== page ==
If you are in a congregation who is considering its relationship with our denomination chances are only 15-20% of the members really want to leave the PC(USA). The other 80-85% either don’t mind staying or really want to stay PC(USA).
I used to think this was just my own observation from having gone through the discernment and dismissal process with my own congregation last year but then I heard The Reverend Dr. Jim Singleton, one of the leaders who helped establish ECO and the Fellowship of Presbyterians, say the very same thing to the 2014 National Gathering of ECO/Fellowship. You can listen to Jim describe his observation from working with concerned congregations during the last two years here…
“I’ve been working with a lot of churches in the last two years and what it looks to me like in most churches is that you’ve got what I call a 20-65-15 kind of split. In a lot of churches about 20% vitally want to stay, about 15% vitally want to leave, and about 65% really don’t care. They’re ok whatever name is on the door. And sometimes that 20 and that 15 are flipped in reverse numbers.” ~ The Reverend Dr. Jim Singleton, 2014 National Gathering of ECO/Fellowship
So how is such a small group of members able to persuade whole congregations to move from one denomination to another?
Here is the four step process I see happening again and again in leaving congregations.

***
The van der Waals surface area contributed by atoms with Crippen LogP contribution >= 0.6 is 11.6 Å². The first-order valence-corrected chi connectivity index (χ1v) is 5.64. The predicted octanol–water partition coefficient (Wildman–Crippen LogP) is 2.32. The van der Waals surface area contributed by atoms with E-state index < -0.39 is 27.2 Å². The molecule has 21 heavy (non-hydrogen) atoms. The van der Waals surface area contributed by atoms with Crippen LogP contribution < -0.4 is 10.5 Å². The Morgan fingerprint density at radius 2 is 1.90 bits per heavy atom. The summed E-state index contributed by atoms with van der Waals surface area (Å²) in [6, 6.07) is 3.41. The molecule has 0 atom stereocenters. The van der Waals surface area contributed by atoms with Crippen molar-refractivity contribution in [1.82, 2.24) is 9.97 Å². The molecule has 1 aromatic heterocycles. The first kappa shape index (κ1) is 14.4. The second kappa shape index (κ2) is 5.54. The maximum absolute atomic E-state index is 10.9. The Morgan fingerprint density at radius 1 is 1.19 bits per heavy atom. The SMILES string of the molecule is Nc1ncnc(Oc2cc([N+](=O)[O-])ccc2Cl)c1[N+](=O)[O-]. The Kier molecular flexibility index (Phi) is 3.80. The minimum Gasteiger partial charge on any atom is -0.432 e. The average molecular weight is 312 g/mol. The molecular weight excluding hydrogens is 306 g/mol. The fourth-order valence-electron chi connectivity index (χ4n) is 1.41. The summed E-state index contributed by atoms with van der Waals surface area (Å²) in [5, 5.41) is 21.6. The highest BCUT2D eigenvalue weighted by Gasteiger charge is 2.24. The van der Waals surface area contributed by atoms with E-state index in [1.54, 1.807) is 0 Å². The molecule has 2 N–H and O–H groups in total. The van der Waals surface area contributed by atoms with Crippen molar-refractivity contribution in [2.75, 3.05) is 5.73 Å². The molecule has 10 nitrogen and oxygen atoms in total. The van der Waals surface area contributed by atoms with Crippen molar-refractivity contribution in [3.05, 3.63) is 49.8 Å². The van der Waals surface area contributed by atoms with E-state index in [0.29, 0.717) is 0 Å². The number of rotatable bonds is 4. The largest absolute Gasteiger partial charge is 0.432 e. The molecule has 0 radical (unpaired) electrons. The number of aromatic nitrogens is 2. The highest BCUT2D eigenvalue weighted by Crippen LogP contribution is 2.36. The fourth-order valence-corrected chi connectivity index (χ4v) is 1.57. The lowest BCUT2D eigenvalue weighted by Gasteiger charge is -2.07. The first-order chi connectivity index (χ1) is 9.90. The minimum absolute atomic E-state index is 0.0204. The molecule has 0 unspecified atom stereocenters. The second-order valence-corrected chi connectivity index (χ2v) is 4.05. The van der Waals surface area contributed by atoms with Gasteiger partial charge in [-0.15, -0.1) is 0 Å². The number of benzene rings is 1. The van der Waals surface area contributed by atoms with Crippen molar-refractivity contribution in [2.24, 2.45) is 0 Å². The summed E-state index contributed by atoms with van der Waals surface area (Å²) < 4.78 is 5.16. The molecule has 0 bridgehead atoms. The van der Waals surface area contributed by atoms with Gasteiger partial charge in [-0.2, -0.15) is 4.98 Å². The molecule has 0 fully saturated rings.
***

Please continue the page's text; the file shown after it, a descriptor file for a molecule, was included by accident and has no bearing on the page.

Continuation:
Step 1: Establish a Grassroots Denomination Study Committee from Members of the Congregation
Several influential leaders in a congregation who are passionate about taking the congregation to a new denomination, work with session and form a denomination study committee. The committee members themselves may or may not necessarily all be passionate about leaving when they join the committee but the leader of the committee, who is passionate about leaving, only provides them material to study that is strongly biased against the PC(USA). The Layman and it’s publication “How We Got Here” is a primary example. After studying these biased materials over a number of weeks, the committee then comes to the congregation with their findings, which, not surprisingly, support the idea that the denomination is “deathly ill”.
It is interesting that of all the decisions a session will ever make, few decisions will ever be as consequential as this one and yet they always form a committee that includes members of the congregation that are not on the session to study the issue. I think this very intentional. When the committee presents their findings to the congregation, the leaving leaders want it to look like the process is a grassroots effort coming up from the pews rather than from the pulpit or session.
The 65% of members in the middle, who are part of the grassroots, see the conclusion of the grassroots committee and can identify with them. Very few people will have the time it takes to study the issues in depth so the finding of this group is very influential.
Step 2: Promote the Unity of the Congregation
The next phase of the process involves a campaign to promote unity within the congregation. It may take different shapes in different congregations but the message is always the same, “regardless of the outcome we need to stay united as a congregation”.
The message may be “regardless of the outcome” but in fact anyone from this point on who expresses doubts about leaving is cast by the leaving leaders as being divisive to the unity of the congregation.